Rotary Charities believes that in order for our communities to thrive we need to tackle our most entrenched, complex problems at their roots. The roots of complex problems lie in the context, or systems, around them. Many interconnected factors together often end up producing results nobody wants – poverty, obesity, addiction, climate change, health inequities, homelessness. In order to really begin to solve these problems and not just keep treating the symptoms over and over again, we believe we must first accurately see the system around a problem and then develop innovations that change that system so it functions differently. The intended impact of systems change is both durable and broad progress on a complex problem, beyond what any one actor could achieve alone.

Please refer to the 2017-2018 Grant Guidance Document for guidelines and a list of required attachments. Click here to view the 2017-2018 Systems Change Accelerator Grant application questions. Updated versions of these documents will be available soon.


Rotary Charities System Change Accelerator Grants are awards intended to support innovation(s) that target root causes of complex community problems leading to more resilient, equitable and healthy systems. Different results require a different approach. We believe we have the best chance at systems change when we use an intentional, inclusive problem solving process that is different from business as usual. Applicants in this category will apply after they have been coming together with other diverse stakeholders, looked at what may be causing the current levels of the complex problem they are addressing, have found potential leverage points and designed project(s) that will act on those leverage points to change the system that is creating the problem.

Rotary Charities supports all stages of processes like this. However, we are not prescribing any precise approach and are open to hearing about other processes of system innovation that meet our criteria. All aspects of a systems change process – like convening, understanding the challenge, finding root causes and leverage points for change, prototyping and capacity building work can be funded through our Seed Grants (described in this document). Learning about new ways to approach problems like this can be funded through our Changemaker Fellowship (described in this document). We also offer workshops and other learning opportunities throughout the year. You can find out about those by signing up for our newsletter at:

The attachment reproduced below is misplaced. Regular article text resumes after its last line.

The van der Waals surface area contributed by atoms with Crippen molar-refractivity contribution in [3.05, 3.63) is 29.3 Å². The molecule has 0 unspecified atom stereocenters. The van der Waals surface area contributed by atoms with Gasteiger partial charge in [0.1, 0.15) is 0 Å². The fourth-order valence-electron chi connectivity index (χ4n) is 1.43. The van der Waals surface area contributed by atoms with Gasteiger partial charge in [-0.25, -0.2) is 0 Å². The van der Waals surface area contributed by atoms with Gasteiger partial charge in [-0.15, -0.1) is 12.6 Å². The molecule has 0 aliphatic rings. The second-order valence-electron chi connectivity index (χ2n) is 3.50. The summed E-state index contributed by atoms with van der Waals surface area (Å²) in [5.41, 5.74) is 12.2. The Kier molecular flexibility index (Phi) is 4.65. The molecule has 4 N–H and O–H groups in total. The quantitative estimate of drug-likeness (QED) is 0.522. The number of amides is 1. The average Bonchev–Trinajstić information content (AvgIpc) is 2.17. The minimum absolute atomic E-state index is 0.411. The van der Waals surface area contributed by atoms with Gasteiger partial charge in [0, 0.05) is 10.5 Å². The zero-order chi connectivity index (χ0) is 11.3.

This grant category is meant for teams that have done some significant groundwork together prior to applying. If the concept of systems change is new to you and your initiative, this grant category may seem overwhelming or confusing. To get more familiar with these concepts, you may want to review some of the definitions and resources highlighted at the end of this document. If you are ready to go a little deeper, your team may want to sign up for a free online course called Systems Practice: How to move from Impossible to Impact ( Rotary Charities offers free coaches to teams who are interested in taking the course on demand. Contact Freya Bradford to learn more about that opportunity, or (231) 929-4010 ext. 209.

What complex problems are we interested in?

We are not limited to specific issue areas, but rather open to any that, if addressed, will lead to a more thriving, prosperous region for all. Ideally, you will know the following about the problem you are targeting:

  • The current status of the complex problem – it will be well documented, you will know about how many are experiencing it or are affected by it (so you can know if it is getting better or worse over time)
  • What the typical approach to the problem has been – what has been tried, what’s the “status quo”
  • Why this is a good time to disrupt this status quo. Systems will naturallyuphold the status quo until they have to change. Systems change efforts are most successful when the timing is right for change.


Grants may be for one project, but typically systems change requires a constellation of actions by several organizations aimed at leverage points for the same problem. Grants can be used for innovations that are intended to change systems by shifting the underlying structures that keep problems in place: changes in system processes, policies, resources, information flows, mindsets and power structures. See an example in our Grant Guidance Document.